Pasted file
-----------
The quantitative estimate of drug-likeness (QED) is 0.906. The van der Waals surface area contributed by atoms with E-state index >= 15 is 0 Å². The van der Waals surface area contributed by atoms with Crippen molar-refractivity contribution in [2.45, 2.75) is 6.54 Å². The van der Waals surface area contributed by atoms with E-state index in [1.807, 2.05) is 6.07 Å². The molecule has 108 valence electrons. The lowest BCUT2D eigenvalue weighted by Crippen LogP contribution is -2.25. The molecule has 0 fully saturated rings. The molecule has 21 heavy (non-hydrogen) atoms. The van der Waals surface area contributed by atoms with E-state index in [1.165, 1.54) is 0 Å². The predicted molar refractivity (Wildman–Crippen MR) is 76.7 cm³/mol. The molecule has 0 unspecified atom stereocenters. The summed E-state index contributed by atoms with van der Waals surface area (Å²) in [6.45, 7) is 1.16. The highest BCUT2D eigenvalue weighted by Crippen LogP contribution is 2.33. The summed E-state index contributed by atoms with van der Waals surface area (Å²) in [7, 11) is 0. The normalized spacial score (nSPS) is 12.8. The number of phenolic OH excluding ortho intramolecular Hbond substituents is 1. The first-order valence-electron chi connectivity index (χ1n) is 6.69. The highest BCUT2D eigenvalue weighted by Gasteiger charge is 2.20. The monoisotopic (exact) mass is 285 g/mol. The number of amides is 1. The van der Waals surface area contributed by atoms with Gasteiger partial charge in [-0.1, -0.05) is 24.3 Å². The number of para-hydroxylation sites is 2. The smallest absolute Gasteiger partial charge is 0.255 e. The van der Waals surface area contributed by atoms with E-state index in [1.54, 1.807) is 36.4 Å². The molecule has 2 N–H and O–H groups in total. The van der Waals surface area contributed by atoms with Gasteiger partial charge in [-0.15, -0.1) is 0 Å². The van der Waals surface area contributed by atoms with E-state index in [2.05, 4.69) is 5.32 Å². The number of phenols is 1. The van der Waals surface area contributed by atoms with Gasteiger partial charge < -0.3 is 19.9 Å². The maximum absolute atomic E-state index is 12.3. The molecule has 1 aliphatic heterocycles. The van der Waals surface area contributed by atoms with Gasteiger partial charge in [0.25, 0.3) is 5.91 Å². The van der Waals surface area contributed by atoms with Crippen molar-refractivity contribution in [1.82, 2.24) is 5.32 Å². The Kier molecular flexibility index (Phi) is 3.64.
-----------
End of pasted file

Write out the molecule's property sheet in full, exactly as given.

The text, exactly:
The quantitative estimate of drug-likeness (QED) is 0.906. The van der Waals surface area contributed by atoms with E-state index >= 15 is 0 Å². The van der Waals surface area contributed by atoms with Crippen molar-refractivity contribution in [2.45, 2.75) is 6.54 Å². The van der Waals surface area contributed by atoms with E-state index in [1.807, 2.05) is 6.07 Å². The molecule has 108 valence electrons. The lowest BCUT2D eigenvalue weighted by Crippen LogP contribution is -2.25. The molecule has 0 fully saturated rings. The molecule has 21 heavy (non-hydrogen) atoms. The van der Waals surface area contributed by atoms with E-state index in [1.165, 1.54) is 0 Å². The predicted molar refractivity (Wildman–Crippen MR) is 76.7 cm³/mol. The molecule has 0 unspecified atom stereocenters. The summed E-state index contributed by atoms with van der Waals surface area (Å²) in [6.45, 7) is 1.16. The highest BCUT2D eigenvalue weighted by Crippen LogP contribution is 2.33. The summed E-state index contributed by atoms with van der Waals surface area (Å²) in [7, 11) is 0. The normalized spacial score (nSPS) is 12.8. The number of phenolic OH excluding ortho intramolecular Hbond substituents is 1. The first-order valence-electron chi connectivity index (χ1n) is 6.69. The highest BCUT2D eigenvalue weighted by Gasteiger charge is 2.20. The monoisotopic (exact) mass is 285 g/mol. The number of amides is 1. The van der Waals surface area contributed by atoms with Gasteiger partial charge in [-0.1, -0.05) is 24.3 Å². The number of para-hydroxylation sites is 2. The smallest absolute Gasteiger partial charge is 0.255 e. The van der Waals surface area contributed by atoms with E-state index in [1.54, 1.807) is 36.4 Å². The molecule has 2 N–H and O–H groups in total. The van der Waals surface area contributed by atoms with Gasteiger partial charge in [-0.15, -0.1) is 0 Å². The van der Waals surface area contributed by atoms with E-state index in [2.05, 4.69) is 5.32 Å². The number of phenols is 1. The van der Waals surface area contributed by atoms with Gasteiger partial charge < -0.3 is 19.9 Å². The maximum absolute atomic E-state index is 12.3. The molecule has 1 aliphatic heterocycles. The van der Waals surface area contributed by atoms with Gasteiger partial charge in [0.25, 0.3) is 5.91 Å². The van der Waals surface area contributed by atoms with Crippen molar-refractivity contribution in [1.82, 2.24) is 5.32 Å². The Kier molecular flexibility index (Phi) is 3.64.